Mechanisms of excessive estrogen formation in endometriosis

Serdar E. Bulun*, Bilgin Gurates, Zongjuan Fang, Mitsutoshi Tamura, Siby Sebastian, Jianfeng Zhou, Sanober Amin, Sijun Yang

*Corresponding author for this work

Research output: Contribution to journalArticlepeer-review

80 Scopus citations

Abstract

Estrogen is produced in a number of human tissues including the ovary, placenta and extraglandular sites such as adipose tissue, skin and the brain. Aromatase is the key enzyme that regulates estrogen formation in these tissues. Aromatase activity is not detectable in normal endometrium. In contrast, aromatase is expressed aberrantly in endometriosis and is stimulated by PGE2. This results in local production of estrogen, which induces PGE2 formation and establishes a positive feedback cycle. Another abnormality in endometriosis, i.e. deficient 17β-hydroxysteroid dehydrogenase (17β-HSD) type 2 expression, impairs the inactivation of estradiol to estrone. These molecular aberrations collectively favor accumulation of increasing quantities of estradiol and PGE2 in endometriosis. The clinical relevance of these findings was exemplified by the successful treatment of an unusually aggressive case of postmenopausal endometriosis using an aromatase inhibitor.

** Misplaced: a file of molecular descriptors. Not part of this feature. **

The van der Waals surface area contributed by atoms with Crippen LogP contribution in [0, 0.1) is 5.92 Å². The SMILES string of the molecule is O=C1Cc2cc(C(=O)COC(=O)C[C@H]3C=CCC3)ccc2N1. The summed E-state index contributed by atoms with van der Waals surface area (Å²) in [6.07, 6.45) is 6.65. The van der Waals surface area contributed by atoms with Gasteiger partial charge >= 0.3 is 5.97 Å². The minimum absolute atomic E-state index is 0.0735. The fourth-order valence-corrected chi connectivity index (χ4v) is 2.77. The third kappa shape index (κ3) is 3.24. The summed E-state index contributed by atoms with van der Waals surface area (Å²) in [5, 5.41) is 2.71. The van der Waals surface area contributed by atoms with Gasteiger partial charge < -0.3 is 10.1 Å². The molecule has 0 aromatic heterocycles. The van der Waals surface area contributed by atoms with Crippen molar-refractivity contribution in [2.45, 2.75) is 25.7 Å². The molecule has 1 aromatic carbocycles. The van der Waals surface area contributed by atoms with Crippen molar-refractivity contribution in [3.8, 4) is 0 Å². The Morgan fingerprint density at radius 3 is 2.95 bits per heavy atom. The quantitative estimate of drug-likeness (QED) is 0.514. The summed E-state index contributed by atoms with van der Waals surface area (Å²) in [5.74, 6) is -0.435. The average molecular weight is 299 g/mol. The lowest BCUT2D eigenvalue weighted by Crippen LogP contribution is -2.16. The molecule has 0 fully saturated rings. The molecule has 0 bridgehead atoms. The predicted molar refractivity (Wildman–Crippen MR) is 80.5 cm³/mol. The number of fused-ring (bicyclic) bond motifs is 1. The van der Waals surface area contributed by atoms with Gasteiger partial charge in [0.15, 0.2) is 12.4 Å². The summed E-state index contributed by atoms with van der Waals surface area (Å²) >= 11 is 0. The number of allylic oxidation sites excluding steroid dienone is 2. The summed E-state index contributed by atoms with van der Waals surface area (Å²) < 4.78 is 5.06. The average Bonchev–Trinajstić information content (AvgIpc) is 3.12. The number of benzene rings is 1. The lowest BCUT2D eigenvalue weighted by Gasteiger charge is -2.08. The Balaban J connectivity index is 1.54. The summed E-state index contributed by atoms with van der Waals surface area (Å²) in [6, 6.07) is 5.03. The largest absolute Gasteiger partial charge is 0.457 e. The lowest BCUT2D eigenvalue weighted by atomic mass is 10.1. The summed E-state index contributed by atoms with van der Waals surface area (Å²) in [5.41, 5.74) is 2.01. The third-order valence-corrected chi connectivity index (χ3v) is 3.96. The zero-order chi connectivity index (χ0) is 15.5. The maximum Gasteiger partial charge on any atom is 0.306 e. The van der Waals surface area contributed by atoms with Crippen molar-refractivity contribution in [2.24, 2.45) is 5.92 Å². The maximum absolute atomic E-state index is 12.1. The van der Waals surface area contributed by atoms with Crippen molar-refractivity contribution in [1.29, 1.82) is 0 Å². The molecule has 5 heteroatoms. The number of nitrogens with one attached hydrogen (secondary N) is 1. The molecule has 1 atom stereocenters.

Original languageEnglish (US)
Pages (from-to)21-33
Number of pages13
JournalJournal of Reproductive Immunology
Volume55
Issue number1-2
DOIs
StatePublished - Jun 24 2002

Keywords

  • 17β-Hydroxysteroid dehydrogenase type 2
  • Aromatase
  • Aromatase inhibitor
  • Cyclo-oxygenase
  • Endometriosis
  • Estrogen
  • Estrogen biosynthesis
  • Estrogen metabolism
  • Osteoporosis
  • Progesterone
  • Prostaglandin E
  • Steroidogenesis

ASJC Scopus subject areas

  • Immunology and Allergy
  • Immunology
  • Reproductive Medicine
  • Obstetrics and Gynecology

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